5. Given the limited amount of funds available in the Scheme and TPR’s objective to protect members’ benefits, the wind up should be triggered promptly and cost effectively without the consent required in the rules governing the Scheme.

  6. In these circumstances, the Panel was satisfied that it is necessary in order to protect the generality of interests of the members of the Scheme to wind up the Scheme in accordance with section 11(1)(c) of the PA 95 in order to permit the members to receive the benefits of their membership of the Scheme in a more prompt and cost effective manner.

  7. The Panel considered section 11(4) of the PA 95 and made no direction with respect to the manner and timing of the winding up.

Human Rights Act

  1. TPR may only make an order to direct or authorise a scheme’s winding up if the making of such order would not be unlawful as a result of section 6(1) of the Human Rights Act 1998 (unlawful for a public authority to act in a contravention of a Convention right). The Panel noted that the Trustee had notified members of the Scheme of the proposal to wind up the scheme and as indicated above the Trustee reports that the proposal has not met with any objections. The Scheme provider and employer, Handley Ash Limited, no longer exists as it has been dissolved since 2014 and removed from Companies House register. In the circumstances, the Panel did not consider that the issuing of the order would be unlawful under section 6(1) as no one is being deprived of their property or other Convention right.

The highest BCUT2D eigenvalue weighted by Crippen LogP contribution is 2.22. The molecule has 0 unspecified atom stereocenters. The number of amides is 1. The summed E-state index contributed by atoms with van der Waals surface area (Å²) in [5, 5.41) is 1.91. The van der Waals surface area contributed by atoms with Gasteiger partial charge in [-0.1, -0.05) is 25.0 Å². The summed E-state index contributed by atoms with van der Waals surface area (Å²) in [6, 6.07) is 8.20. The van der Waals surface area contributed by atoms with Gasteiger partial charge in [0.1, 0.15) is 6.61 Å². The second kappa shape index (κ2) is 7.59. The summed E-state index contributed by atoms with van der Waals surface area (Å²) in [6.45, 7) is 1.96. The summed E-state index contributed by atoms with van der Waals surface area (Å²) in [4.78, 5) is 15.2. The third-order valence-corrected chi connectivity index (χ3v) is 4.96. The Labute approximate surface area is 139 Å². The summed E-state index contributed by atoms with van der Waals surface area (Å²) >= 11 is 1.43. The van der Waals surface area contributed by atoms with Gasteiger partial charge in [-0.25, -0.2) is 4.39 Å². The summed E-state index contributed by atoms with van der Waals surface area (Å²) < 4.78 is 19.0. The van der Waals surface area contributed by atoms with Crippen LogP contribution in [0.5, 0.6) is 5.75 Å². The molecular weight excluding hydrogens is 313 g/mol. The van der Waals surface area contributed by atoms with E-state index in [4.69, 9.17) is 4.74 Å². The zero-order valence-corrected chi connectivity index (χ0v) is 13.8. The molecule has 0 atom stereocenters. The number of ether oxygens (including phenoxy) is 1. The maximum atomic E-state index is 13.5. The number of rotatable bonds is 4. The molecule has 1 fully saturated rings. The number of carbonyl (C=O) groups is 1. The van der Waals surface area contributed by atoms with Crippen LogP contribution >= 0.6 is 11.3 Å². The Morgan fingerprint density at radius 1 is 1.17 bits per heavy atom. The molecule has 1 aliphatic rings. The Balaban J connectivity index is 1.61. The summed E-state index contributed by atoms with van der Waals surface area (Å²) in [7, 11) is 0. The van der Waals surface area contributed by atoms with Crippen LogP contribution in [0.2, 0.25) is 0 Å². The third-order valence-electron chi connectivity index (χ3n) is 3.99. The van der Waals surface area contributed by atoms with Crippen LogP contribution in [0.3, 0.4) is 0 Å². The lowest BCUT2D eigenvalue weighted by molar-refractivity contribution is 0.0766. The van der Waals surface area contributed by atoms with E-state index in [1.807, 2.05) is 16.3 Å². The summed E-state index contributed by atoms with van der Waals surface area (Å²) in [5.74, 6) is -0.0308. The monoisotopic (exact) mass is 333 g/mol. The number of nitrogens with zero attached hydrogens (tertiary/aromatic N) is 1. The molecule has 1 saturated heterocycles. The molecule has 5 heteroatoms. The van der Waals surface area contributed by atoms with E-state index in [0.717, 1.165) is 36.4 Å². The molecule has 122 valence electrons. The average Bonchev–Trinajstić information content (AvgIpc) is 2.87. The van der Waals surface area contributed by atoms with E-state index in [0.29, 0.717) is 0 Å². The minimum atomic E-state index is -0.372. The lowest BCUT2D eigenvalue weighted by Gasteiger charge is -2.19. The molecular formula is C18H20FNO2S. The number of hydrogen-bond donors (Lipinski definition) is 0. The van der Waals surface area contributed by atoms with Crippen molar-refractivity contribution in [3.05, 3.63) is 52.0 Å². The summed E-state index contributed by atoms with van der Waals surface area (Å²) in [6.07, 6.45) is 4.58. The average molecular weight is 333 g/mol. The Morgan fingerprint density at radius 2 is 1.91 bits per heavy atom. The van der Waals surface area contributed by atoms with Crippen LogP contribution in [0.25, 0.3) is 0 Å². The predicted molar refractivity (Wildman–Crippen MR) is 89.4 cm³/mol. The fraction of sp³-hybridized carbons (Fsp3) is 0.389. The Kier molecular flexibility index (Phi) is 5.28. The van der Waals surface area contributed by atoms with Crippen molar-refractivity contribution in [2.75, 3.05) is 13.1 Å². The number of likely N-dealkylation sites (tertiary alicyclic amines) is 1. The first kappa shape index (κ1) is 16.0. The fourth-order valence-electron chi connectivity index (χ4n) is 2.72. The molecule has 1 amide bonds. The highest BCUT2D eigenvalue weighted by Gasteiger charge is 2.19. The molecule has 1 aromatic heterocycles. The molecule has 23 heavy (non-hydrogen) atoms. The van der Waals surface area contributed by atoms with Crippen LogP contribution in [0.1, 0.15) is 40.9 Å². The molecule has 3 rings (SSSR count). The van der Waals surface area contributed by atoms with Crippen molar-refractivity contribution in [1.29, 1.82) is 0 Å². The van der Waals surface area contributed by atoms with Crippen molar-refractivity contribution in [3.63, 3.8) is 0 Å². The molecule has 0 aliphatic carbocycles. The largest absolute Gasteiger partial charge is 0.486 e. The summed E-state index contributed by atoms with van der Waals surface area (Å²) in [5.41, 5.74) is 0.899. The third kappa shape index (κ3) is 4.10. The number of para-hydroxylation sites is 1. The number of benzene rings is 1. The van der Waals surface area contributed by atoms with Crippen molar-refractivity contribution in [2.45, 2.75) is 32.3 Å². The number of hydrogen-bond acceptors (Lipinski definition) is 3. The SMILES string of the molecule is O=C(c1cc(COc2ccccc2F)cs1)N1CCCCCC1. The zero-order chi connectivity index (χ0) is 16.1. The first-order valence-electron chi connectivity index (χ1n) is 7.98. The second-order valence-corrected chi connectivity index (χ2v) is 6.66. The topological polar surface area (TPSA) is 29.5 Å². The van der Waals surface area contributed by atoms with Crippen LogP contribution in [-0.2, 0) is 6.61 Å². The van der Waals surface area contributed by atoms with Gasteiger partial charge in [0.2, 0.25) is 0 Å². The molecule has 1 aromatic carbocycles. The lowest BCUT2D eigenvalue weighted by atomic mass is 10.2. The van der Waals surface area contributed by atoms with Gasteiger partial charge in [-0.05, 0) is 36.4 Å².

2. Appendix 1 to this Determination Notice contains important information about the Directly Affected Parties’ rights to refer this decision to the Upper Tribunal.



Chairman: Elizabeth Neville

Dated: 26 September 2018

Appendix 1 - Referral to the Tax and Chancery Chamber of the Upper Tribunal

You have the right to refer the matter to which this Determination Notice relates to the Tax and Chancery Chamber of the Upper Tribunal (the Tribunal). You have 28 days from the date this Determination Notice is sent to you to refer the matter to the Tribunal or such other period as specified in the Tribunal rules or as the Tribunal may allow. A reference to the Tribunal is made by way of a written notice signed by you and filed with a copy of this Determination Notice.

The Tribunal’s address is:

Upper Tribunal
(Tax and Chancery Chamber)
Fifth Floor
Rolls Building
Fetter Lane

Tel: 020 7612 9700

The detailed procedures for making a reference to the Tribunal are contained in Section 103 of the Act and the Tribunal Rules.

You should note that the Tribunal rules provide that at the same time as filing a reference notice with the Tribunal, you must send a copy of the reference notice to TPR. Any copy reference notice should be sent to:

Determinations Panel Support
The Pensions Regulator
Napier House
Trafalgar Place

Tel: 01273 811852

A copy of the form for making a reference, FTC3 ‘Reference Notice (Financial Services)’ can be found on the GOV.UK website.